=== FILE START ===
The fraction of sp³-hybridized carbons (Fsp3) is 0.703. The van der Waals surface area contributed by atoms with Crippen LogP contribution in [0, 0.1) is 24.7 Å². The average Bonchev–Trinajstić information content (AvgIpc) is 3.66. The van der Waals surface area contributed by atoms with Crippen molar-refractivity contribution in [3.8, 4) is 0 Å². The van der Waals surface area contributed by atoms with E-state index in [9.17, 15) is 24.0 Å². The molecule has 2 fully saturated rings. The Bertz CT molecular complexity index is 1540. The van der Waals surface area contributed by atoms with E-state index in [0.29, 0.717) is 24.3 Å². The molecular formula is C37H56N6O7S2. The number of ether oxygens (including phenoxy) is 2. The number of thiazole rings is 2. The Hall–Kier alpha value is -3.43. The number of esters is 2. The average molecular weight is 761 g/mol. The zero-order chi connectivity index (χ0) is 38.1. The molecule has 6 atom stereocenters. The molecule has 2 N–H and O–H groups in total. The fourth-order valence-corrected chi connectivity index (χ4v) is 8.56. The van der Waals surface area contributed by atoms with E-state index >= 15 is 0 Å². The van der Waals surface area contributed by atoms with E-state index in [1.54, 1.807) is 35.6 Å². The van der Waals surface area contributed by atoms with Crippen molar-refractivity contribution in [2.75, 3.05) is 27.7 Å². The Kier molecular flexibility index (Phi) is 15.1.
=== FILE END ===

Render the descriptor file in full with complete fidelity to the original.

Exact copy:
The fraction of sp³-hybridized carbons (Fsp3) is 0.703. The van der Waals surface area contributed by atoms with Crippen LogP contribution in [0, 0.1) is 24.7 Å². The average Bonchev–Trinajstić information content (AvgIpc) is 3.66. The van der Waals surface area contributed by atoms with Crippen molar-refractivity contribution in [3.8, 4) is 0 Å². The van der Waals surface area contributed by atoms with E-state index in [9.17, 15) is 24.0 Å². The molecule has 2 fully saturated rings. The Bertz CT molecular complexity index is 1540. The van der Waals surface area contributed by atoms with E-state index in [0.29, 0.717) is 24.3 Å². The molecular formula is C37H56N6O7S2. The number of ether oxygens (including phenoxy) is 2. The number of thiazole rings is 2. The Hall–Kier alpha value is -3.43. The number of esters is 2. The average molecular weight is 761 g/mol. The zero-order chi connectivity index (χ0) is 38.1. The molecule has 6 atom stereocenters. The molecule has 2 N–H and O–H groups in total. The fourth-order valence-corrected chi connectivity index (χ4v) is 8.56. The van der Waals surface area contributed by atoms with E-state index >= 15 is 0 Å². The van der Waals surface area contributed by atoms with E-state index in [1.54, 1.807) is 35.6 Å². The van der Waals surface area contributed by atoms with Crippen molar-refractivity contribution in [2.75, 3.05) is 27.7 Å². The Kier molecular flexibility index (Phi) is 15.1.